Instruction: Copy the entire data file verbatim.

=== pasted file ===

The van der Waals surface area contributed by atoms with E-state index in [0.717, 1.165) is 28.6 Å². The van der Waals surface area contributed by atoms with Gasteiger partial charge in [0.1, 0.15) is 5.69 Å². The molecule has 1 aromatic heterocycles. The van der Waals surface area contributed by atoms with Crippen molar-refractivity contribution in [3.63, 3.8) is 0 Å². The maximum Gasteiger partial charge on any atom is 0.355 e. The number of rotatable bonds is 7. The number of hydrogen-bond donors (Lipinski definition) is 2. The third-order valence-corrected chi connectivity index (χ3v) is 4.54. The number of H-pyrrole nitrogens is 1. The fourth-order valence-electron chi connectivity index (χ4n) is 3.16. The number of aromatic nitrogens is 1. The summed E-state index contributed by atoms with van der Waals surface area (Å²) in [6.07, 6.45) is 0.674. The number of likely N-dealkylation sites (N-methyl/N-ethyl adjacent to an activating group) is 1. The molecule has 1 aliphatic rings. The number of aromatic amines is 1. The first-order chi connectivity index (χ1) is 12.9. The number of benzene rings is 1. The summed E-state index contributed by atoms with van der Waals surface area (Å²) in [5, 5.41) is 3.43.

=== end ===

The van der Waals surface area contributed by atoms with E-state index in [0.717, 1.165) is 28.6 Å². The van der Waals surface area contributed by atoms with Gasteiger partial charge in [0.1, 0.15) is 5.69 Å². The molecule has 1 aromatic heterocycles. The van der Waals surface area contributed by atoms with Crippen molar-refractivity contribution in [3.63, 3.8) is 0 Å². The maximum Gasteiger partial charge on any atom is 0.355 e. The number of rotatable bonds is 7. The number of hydrogen-bond donors (Lipinski definition) is 2. The third-order valence-corrected chi connectivity index (χ3v) is 4.54. The number of H-pyrrole nitrogens is 1. The fourth-order valence-electron chi connectivity index (χ4n) is 3.16. The number of aromatic nitrogens is 1. The summed E-state index contributed by atoms with van der Waals surface area (Å²) in [6.07, 6.45) is 0.674. The number of likely N-dealkylation sites (N-methyl/N-ethyl adjacent to an activating group) is 1. The molecule has 1 aliphatic rings. The number of aromatic amines is 1. The first-order chi connectivity index (χ1) is 12.9. The number of benzene rings is 1. The summed E-state index contributed by atoms with van der Waals surface area (Å²) in [5, 5.41) is 3.43.